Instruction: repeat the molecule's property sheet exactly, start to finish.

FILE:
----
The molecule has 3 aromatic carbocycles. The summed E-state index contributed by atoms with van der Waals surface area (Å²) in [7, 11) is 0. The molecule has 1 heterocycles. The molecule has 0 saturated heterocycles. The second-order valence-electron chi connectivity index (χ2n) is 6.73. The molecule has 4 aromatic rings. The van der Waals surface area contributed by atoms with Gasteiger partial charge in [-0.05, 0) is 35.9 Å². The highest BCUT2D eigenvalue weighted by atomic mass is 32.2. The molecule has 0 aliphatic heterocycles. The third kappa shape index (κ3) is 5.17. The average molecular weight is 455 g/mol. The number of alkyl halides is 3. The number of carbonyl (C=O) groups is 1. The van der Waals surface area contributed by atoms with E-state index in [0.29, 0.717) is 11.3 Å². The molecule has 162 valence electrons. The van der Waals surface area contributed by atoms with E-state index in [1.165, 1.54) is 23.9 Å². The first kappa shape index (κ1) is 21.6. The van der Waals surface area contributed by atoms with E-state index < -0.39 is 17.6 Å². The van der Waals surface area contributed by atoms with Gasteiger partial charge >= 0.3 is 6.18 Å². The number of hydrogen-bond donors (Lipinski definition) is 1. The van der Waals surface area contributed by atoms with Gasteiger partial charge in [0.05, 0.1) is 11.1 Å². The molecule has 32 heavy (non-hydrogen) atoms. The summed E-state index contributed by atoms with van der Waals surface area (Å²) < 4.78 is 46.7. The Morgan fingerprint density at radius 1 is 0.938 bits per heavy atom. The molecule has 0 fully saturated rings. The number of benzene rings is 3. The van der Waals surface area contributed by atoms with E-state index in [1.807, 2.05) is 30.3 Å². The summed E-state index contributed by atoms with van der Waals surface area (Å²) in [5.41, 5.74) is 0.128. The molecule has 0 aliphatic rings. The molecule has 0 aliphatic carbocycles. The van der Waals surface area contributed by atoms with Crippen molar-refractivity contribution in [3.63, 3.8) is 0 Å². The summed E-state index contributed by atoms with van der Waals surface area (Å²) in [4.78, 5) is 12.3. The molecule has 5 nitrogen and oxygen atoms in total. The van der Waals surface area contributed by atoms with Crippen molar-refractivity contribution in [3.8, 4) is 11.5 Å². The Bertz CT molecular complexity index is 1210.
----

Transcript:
The molecule has 3 aromatic carbocycles. The summed E-state index contributed by atoms with van der Waals surface area (Å²) in [7, 11) is 0. The molecule has 1 heterocycles. The molecule has 0 saturated heterocycles. The second-order valence-electron chi connectivity index (χ2n) is 6.73. The molecule has 4 aromatic rings. The van der Waals surface area contributed by atoms with Gasteiger partial charge in [-0.05, 0) is 35.9 Å². The highest BCUT2D eigenvalue weighted by atomic mass is 32.2. The molecule has 0 aliphatic heterocycles. The third kappa shape index (κ3) is 5.17. The average molecular weight is 455 g/mol. The number of alkyl halides is 3. The number of carbonyl (C=O) groups is 1. The van der Waals surface area contributed by atoms with E-state index in [0.29, 0.717) is 11.3 Å². The molecule has 162 valence electrons. The van der Waals surface area contributed by atoms with E-state index in [1.165, 1.54) is 23.9 Å². The first kappa shape index (κ1) is 21.6. The van der Waals surface area contributed by atoms with E-state index < -0.39 is 17.6 Å². The van der Waals surface area contributed by atoms with Gasteiger partial charge >= 0.3 is 6.18 Å². The number of hydrogen-bond donors (Lipinski definition) is 1. The van der Waals surface area contributed by atoms with Gasteiger partial charge in [0.05, 0.1) is 11.1 Å². The molecule has 32 heavy (non-hydrogen) atoms. The summed E-state index contributed by atoms with van der Waals surface area (Å²) < 4.78 is 46.7. The Morgan fingerprint density at radius 1 is 0.938 bits per heavy atom. The molecule has 0 fully saturated rings. The number of benzene rings is 3. The van der Waals surface area contributed by atoms with E-state index in [1.807, 2.05) is 30.3 Å². The summed E-state index contributed by atoms with van der Waals surface area (Å²) in [5.41, 5.74) is 0.128. The molecule has 0 aliphatic rings. The molecule has 0 aliphatic carbocycles. The van der Waals surface area contributed by atoms with Crippen molar-refractivity contribution in [3.63, 3.8) is 0 Å². The summed E-state index contributed by atoms with van der Waals surface area (Å²) in [4.78, 5) is 12.3. The molecule has 5 nitrogen and oxygen atoms in total. The van der Waals surface area contributed by atoms with Crippen molar-refractivity contribution in [3.8, 4) is 11.5 Å². The Bertz CT molecular complexity index is 1210.